Print ads being supplanted by online advertising for some tire dealerships
AKRON—For the past three years, Joe Marconi has stopped advertising his auto service and tire shop in his hometown newspaper and is relying on other ways to promote his dealership.
The owner of Osceola Garage in Baldwin Place, N.Y., said he believes newspaper advertising is no longer effective in driving customer traffic to his two shops today. Consumers, he added, are overloaded with information and are conditioned to go online to find the news they want to read.
“Who has time or who really takes the time to read a newspaper cover to cover and look at all the ads or look for something?” Mr. Marconi said. “When you look for something today, you Google it.”
Beth Barron, director of business development for Morgan City, La.-based Chabill's Tire Service L.L.C., has managed Chabill's advertising for the past decade. She told Tire Business that she's not a big fan of newspaper advertising even though Chabill's still uses print media to reach its rural markets.
“I live in a very small town, and I still don't get the newspaper,” Ms. Barron said. “It's just to me a waste of time. I'm gonna go and look at what I want to look at online.”
Ms. Barron said the only newspaper ads Chabill's has placed this year take up no more than an eighth of a page and are appearing in two or three markets. The dealership is using the print ads to get the word out on its tire pricing. Chabill's has 12 stores in Louisiana, and Lafayette is its largest market.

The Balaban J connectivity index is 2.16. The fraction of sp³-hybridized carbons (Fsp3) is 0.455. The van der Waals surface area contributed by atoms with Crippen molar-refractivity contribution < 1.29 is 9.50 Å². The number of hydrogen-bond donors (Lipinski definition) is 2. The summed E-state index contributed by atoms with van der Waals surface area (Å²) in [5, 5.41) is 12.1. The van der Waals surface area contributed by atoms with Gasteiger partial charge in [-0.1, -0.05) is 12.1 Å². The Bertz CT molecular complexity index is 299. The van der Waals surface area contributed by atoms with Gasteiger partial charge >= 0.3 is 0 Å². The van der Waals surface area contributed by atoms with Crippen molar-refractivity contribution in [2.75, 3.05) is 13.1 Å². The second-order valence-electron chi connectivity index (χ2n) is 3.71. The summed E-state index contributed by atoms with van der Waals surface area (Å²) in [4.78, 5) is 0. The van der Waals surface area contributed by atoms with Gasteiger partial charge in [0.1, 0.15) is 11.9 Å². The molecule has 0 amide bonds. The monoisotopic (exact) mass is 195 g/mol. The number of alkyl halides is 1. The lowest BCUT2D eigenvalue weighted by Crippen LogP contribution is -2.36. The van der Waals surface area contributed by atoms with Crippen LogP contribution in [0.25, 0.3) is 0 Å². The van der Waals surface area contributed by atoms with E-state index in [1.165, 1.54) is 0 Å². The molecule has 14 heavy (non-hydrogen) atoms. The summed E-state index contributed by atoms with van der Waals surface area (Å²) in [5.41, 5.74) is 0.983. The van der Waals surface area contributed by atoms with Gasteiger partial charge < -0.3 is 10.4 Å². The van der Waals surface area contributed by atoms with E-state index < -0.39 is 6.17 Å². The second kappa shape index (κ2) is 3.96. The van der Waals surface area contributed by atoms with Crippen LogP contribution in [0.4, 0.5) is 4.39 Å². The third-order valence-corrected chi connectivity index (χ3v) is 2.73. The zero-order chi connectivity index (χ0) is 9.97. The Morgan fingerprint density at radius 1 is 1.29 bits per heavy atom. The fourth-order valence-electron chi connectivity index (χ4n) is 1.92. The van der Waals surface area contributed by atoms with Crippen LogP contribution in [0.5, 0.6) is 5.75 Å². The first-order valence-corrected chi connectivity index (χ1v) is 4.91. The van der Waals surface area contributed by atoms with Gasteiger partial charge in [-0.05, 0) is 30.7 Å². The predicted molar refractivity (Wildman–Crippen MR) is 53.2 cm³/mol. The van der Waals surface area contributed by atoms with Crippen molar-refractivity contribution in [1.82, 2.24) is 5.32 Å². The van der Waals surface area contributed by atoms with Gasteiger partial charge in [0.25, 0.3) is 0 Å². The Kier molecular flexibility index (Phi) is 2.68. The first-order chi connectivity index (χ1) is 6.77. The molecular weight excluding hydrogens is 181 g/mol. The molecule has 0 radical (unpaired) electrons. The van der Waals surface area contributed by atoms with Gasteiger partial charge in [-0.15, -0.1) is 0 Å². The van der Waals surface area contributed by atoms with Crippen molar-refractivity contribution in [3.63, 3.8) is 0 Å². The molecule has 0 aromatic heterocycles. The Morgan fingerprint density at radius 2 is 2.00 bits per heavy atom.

Print vs. online
How effective is traditional newspaper advertising anymore for tire dealers? The answer to that question may vary by regions, but Mr. Marconi and Ms. Barron are not unique in their attitudes toward print media.
The Pew Research Center, in its 2008 news media consumption survey, found what it called an “unmistakable” trend of fewer Americans reading print newspapers and opting for online news. The survey showed that 39 percent of respondents said they read a newspaper yesterday—either print or online—down from 43 percent in 2006.
The Newspaper Association of America's (NAA) compilation of quarterly revenue data for U.S. daily papers showed a 30-percent drop in print ad revenue to $6.16 billion in 2009's second quarter, compared with a year ago. Online-only advertising also fell 15.9 percent to $653.1 million, according to NAA data.
These results were worse than first-quarter results, which showed print ad revenues declined 29.7 percent and online revenues declined 13.4 percent.
Flint, Mich.-based Northwest Tire & Service Inc. has cut back its newspaper advertising from three days a week to Sundays-only, “with considerably smaller ads,” said President A.J. Faught, noting that some Michigan papers have gone from daily delivery to three-day-a-week delivery.
“We've had to change (our) investment,” Mr. Faught said. “I'm not ready to say it's not worth it. As far as doing it as big as we once had, no. To completely abandon it, we found that that hurt a little bit.”
Mr. Faught, who operates 15 stores across Michigan, said half his ad budget goes to direct mail and TV, but only 11 percent goes to newspaper advertising. Five years ago, more than half of Northwest Tire's ad budget went towards newspaper ads.